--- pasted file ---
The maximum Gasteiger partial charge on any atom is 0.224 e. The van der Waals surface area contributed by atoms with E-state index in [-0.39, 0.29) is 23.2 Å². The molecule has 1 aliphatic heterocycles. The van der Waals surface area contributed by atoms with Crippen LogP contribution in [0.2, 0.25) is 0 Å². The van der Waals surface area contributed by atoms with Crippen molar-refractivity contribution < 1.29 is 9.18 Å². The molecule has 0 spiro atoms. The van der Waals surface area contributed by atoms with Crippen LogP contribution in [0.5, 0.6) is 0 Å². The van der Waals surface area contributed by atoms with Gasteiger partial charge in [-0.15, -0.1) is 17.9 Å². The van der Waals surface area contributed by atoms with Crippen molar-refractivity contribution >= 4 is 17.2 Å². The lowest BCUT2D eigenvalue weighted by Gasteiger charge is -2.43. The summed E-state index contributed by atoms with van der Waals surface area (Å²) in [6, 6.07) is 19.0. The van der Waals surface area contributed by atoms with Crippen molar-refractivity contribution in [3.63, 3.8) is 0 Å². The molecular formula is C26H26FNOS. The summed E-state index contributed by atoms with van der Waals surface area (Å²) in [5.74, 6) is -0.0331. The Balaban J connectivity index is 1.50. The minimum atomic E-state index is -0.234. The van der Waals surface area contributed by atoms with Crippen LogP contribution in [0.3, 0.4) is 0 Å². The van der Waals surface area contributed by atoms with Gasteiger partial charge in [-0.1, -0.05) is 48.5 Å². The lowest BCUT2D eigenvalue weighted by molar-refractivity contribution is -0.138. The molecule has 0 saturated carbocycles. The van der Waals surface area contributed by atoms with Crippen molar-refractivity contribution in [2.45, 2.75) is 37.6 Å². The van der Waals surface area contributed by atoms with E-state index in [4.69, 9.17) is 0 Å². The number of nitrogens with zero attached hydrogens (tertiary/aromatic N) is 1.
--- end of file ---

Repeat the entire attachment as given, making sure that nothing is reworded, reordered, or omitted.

The maximum Gasteiger partial charge on any atom is 0.224 e. The van der Waals surface area contributed by atoms with E-state index in [-0.39, 0.29) is 23.2 Å². The molecule has 1 aliphatic heterocycles. The van der Waals surface area contributed by atoms with Crippen LogP contribution in [0.2, 0.25) is 0 Å². The van der Waals surface area contributed by atoms with Crippen molar-refractivity contribution < 1.29 is 9.18 Å². The molecule has 0 spiro atoms. The van der Waals surface area contributed by atoms with Crippen LogP contribution in [0.5, 0.6) is 0 Å². The van der Waals surface area contributed by atoms with Gasteiger partial charge in [-0.15, -0.1) is 17.9 Å². The van der Waals surface area contributed by atoms with Crippen molar-refractivity contribution >= 4 is 17.2 Å². The lowest BCUT2D eigenvalue weighted by Gasteiger charge is -2.43. The summed E-state index contributed by atoms with van der Waals surface area (Å²) in [6, 6.07) is 19.0. The van der Waals surface area contributed by atoms with Crippen molar-refractivity contribution in [3.63, 3.8) is 0 Å². The molecular formula is C26H26FNOS. The summed E-state index contributed by atoms with van der Waals surface area (Å²) in [5.74, 6) is -0.0331. The Balaban J connectivity index is 1.50. The minimum atomic E-state index is -0.234. The van der Waals surface area contributed by atoms with Crippen LogP contribution in [0.3, 0.4) is 0 Å². The van der Waals surface area contributed by atoms with Gasteiger partial charge in [-0.1, -0.05) is 48.5 Å². The lowest BCUT2D eigenvalue weighted by molar-refractivity contribution is -0.138. The molecule has 0 saturated carbocycles. The van der Waals surface area contributed by atoms with Crippen molar-refractivity contribution in [2.45, 2.75) is 37.6 Å². The van der Waals surface area contributed by atoms with E-state index in [4.69, 9.17) is 0 Å². The number of nitrogens with zero attached hydrogens (tertiary/aromatic N) is 1.